San Antonio Spurs' Tony Parker celebrates after the Spurs eliminated the Memphis Grizzlies to win the NBA Western Conference final playoff basketball series in Memphis

Spurs complete sweep of Grizzlies to return to NBA Finals

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Before the Grizzlies were eliminated from the playoffs in a four-game sweep at the hands of the San Antonio Spurs, Memphis head coach Lionel Hollins summed up his team’s talent disadvantage while praising the effort his team has displayed at the same time.

“We have no room for making half efforts,” Hollins said. “We have to make all‑out effort all game. That’s how we’re in the game. We’re not one of the most talented teams in the league or in the Playoffs. We just go out and we scratch and claw. That’s why fans call us grit and grind, because that’s the way we have to play.”

In Game 4, “grit and grind” became “quit, and that’s fine.”

The Grizzlies knew there was no way they would beat this Spurs team four times in a row to come back in this series, and the team opened with a lackluster effort that was nowhere near what it needed to be to stave off elimination.

Memphis trailed by 10 points after one, but more importantly, the Grizzlies as a team allowed the Spurs to shoot better than 52 percent from the field in that opening period, while managing just 28.6 percent shooting themselves. Add in the fact that the Grizzlies had no answer defensively for Tony Parker, and you get the game’s final result, which was nothing more than the foregone conclusion expected by both teams.

Parker was phenomenal offensively in Game 4, after spending much of the series distributing rather than scoring. He finished with 37 points on 15-of-21 shooting, to go along with four rebounds and six assists.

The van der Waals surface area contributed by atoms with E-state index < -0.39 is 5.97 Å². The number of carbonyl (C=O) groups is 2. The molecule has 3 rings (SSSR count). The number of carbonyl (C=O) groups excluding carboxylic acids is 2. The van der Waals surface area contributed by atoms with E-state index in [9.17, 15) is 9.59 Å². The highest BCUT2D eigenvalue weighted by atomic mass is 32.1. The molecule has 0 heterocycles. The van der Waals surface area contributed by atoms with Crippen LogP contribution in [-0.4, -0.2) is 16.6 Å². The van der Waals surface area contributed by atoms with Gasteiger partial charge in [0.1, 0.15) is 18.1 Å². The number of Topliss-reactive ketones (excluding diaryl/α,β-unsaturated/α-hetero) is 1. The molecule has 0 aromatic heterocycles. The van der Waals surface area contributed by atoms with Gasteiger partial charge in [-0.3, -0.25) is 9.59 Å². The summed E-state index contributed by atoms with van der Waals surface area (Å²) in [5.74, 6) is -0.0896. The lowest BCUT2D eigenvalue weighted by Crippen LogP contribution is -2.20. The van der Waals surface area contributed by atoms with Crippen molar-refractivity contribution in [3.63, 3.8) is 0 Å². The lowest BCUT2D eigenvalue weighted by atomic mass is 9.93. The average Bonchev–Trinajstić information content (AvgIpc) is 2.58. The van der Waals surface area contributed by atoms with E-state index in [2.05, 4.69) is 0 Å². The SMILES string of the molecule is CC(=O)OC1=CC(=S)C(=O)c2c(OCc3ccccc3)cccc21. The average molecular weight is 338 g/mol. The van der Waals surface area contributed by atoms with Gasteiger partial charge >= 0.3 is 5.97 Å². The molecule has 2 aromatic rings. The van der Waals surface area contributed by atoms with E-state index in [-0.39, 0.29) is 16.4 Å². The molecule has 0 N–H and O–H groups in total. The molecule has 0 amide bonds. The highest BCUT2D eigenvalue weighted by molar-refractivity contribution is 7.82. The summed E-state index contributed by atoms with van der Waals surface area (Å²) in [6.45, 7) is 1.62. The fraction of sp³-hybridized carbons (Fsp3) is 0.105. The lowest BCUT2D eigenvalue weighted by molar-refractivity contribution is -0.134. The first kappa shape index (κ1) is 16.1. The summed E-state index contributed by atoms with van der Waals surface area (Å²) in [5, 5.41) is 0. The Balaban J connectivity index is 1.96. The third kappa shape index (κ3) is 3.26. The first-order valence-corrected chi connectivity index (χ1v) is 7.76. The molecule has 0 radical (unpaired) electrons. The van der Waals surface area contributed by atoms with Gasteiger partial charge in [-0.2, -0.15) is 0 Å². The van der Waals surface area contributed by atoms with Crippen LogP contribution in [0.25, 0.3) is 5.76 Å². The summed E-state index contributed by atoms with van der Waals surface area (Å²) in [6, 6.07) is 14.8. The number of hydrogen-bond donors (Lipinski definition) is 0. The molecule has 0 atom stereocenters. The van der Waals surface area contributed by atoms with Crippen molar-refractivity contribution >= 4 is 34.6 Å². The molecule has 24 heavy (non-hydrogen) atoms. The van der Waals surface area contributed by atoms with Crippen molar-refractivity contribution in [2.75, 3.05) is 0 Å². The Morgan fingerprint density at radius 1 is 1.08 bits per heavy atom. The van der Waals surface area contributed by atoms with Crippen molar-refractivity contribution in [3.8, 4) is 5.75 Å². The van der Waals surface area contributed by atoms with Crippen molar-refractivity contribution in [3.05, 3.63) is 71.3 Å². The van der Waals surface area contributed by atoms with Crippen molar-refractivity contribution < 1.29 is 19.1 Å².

The Grizzlies were never completely out of it, and cut the Spurs’ lead to three late in the third quarter, and a couple of times early in the fourth. But San Antonio was never in jeopardy of losing the lead or the game, and the Spurs were able to respond each time that the Grizzlies were able to make a push to close the gap.

The run that Memphis made to get to the Conference finals is to be commended, but upon more detailed examination, the Grizzlies beat an extremely flawed Clippers team in the first round, before dispatching with a Thunder team that was playing without the injured Russell Westbrook in the semi-finals.

Once Memphis faced a formidable test against the Spurs, the lack of talent the Grizzlies possess became painfully evident, and Memphis was unable to win even a single game against a truly solid opponent like these Spurs.

Now that San Antonio has moved on to the NBA Finals, fans of the game should do nothing but rejoice. Because while the Heat would appear to be the favorites to repeat as champions, the veteran core of the Spurs, along with the system style of basketball that San Antonio chooses to play should pose plenty of challenges for Miami in the championship round. And with Parker playing at the level he’s been at for the majority of the postseason, Miami’s fate — unlike that of the Spurs against the Grizzlies — is anything but a foregone conclusion.

Report: Pistons signing Ray McCallum

LOS ANGELES, CA - MARCH 22:  Ray McCallum #5 of the Memphis Grizzlies dribbles upcourt during a game between the Los Angeles Lakers and Memphis Grizzlies  at Staples Center on March 22, 2016 in Los Angeles, California.  NOTE TO USER: User expressly acknowledges and agrees that, by downloading and or using this photograph, User is consenting to the terms and conditions of the Getty Images License Agreement.  (Photo by Sean M. Haffey/Getty Images)
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The Pistons took care of their biggest need by signing Ish Smith to be their backup point guard.

But they were so thin behind Reggie Jackson, they still needed more help at the position.

Enter Ray McCallum.

Michael Scott of Sheridan Hoops:

Detroit also has Lorenzo Brown on an unguaranteed deal. However much McCallum’s contract is guaranteed, the Pistons will likely keep whichever player wins the third point guard job in training camp. They’ve shown they’re not afraid to pay for camp competition and eat a guaranteed deal.

The loser likely heads to Detroit’s D-League affiliate, the Grand Rapids Drive.

McCallum has yet to establish himself as a clear NBA-caliber player in three seasons with the Kings, Spurs and Grizzlies. His dribble-driving and strength are plusses, but he’s not quite there as a scorer or passer — let alone someone who can put it all together.

Perhaps, Stan Van Gundy gets McCallum — who played high school and college basketball in Detroit — on the right track. McCallum taking fewer long 2s would be a good start.